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Ordained in 2011, Father Friel served for five years as Parochial Vicar at St. Anselm Parish in Northeast Philly. He is currently studying toward a doctorate in liturgical theology at The Catholic University of America in Washington, D.C.
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“We decided to entrust this work to learned men of our selection. They very carefully collated all their work with the ancient codices in Our Vatican Library and with reliable, preserved or emended codices from elsewhere. Besides this, these men consulted the works of ancient and approved authors concerning the same sacred rites; and thus they have restored the Missal itself to the original form and rite of the holy Fathers.”
— Pope St. Pius V (Quo Primum, 1570)

Is Recorded Music Okay for Children?
published 27 July 2014 by Fr. David Friel

Y NOSE HAS BEEN buried in Sing to the Lord lately as part of a research project on which I am working. In 2007, the USCCB promulgated Sing to the Lord: Music in Divine Worship (SttL) as a replacement for the twin documents, Music in Catholic Worship and Liturgical Music Today. To say that the new document is an improvement would be an understatement, but it is not an ideal text, either.

Two weeks ago, speaking about the Children’s Liturgy of the Word, I took issue with the prevalent notion that young people somehow need to be accommodated in the work of divine worship. As a former child, I find this to be an errant hankering—a perspective that is often well-intentioned, but fundamentally condescending and lacking in foresight. True, St. Paul advises feeding first with fluids, preparing the way for solid food (1 Corinthians 3:2). But the admonition is to serve milk (real food), not plastic fruit.

This all came to mind as I read paragraphs 93-94 in Sing to the Lord. These are the paragraphs in which the US Bishops deal with recorded music. The section begins well:

Recorded music lacks the authenticity provided by a living liturgical assembly gathered for the Sacred Liturgy. While recorded music might be used advantageously outside the Liturgy as an aid in the teaching of new music, it should not, as a general norm, be used within the Liturgy. (SttL #93)

Had the section stopped there, I would have been content. But in the next paragraph, one reads this:

Some exceptions to this principle should be noted. Recorded music may be used to accompany the community’s song during a procession outside and, when used carefully, in Masses with children. (SttL #94)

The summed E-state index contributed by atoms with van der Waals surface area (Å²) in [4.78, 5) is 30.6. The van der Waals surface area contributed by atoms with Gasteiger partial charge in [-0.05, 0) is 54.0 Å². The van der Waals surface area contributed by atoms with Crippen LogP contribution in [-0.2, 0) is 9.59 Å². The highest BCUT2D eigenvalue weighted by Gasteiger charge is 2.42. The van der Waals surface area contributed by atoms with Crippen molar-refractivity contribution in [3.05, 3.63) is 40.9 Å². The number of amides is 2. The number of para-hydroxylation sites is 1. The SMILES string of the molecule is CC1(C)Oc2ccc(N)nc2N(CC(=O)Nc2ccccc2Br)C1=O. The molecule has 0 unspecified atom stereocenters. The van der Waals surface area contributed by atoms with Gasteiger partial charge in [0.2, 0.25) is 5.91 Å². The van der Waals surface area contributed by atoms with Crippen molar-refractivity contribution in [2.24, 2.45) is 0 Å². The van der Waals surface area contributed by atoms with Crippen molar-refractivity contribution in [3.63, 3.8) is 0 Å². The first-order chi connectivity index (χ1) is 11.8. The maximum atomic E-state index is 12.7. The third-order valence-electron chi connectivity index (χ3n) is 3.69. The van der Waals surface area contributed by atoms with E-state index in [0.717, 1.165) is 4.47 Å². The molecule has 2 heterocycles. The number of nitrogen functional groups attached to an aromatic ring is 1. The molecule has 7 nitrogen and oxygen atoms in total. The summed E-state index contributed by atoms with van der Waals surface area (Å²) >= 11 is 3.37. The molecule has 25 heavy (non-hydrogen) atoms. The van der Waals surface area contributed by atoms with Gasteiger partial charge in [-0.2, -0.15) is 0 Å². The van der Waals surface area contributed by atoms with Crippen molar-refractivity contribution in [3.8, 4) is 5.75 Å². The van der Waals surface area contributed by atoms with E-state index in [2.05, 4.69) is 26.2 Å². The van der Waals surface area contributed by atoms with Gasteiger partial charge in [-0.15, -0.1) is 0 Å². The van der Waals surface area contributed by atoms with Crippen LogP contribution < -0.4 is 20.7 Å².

Having just acknowledged that canned music “lacks the authenticity” required by the sacred liturgy, why is a caveat provided for “Masses with children”? Are children not worthy of the best forms of liturgy? Having just rightly identified the inappropriateness of recorded music, why is its “careful use” proposed as acceptable when children are in tow?

In his commentary on SttL, Fr. Dennis Gill says it well:

Recorded music should not be used in the celebration of the Sacred Liturgy… It is not the voice of the believer, the voice of the worshiper and, as such, is always inappropriate in the course of the celebration of the Eucharist, the other Sacraments, and the Liturgy of the Hours… Even in cases identified in Sing to the Lord when recorded music seems advisable, like outdoor processions, every effort should be made to actually sing in those circumstances. 1

These pages have demonstrated numerous times before that children respond very well to true sacred music. (For example, see this—Our Lady of the Atonement I, this—Our Lady of the Atonement II, this—Gregory the Great Academy, and this—Youth in Favor of Sacred Music.) If you have never experienced it for yourself, try it out. Children take naturally to chant, and there are so many resources available for teaching it to them. It is time to put the Glory & Praise cassette tapes away and to bust out the Ward method books. If you want to get started, I highly recommend checking out the work of Maestro Wilko Brouwers, the Words with Wings series available from CMAA.

It is so much more rewarding to challenge children to chant than to settle for the crudeness (and hoakiness and banality and utility and frivolity) of recorded music.


1   Gerard Dennis Gill, Music in Catholic Liturgy: A Pastoral and Theological Companion to Sing to the Lord (Mundelein, IL: Hillenbrand Books, 2009), 29.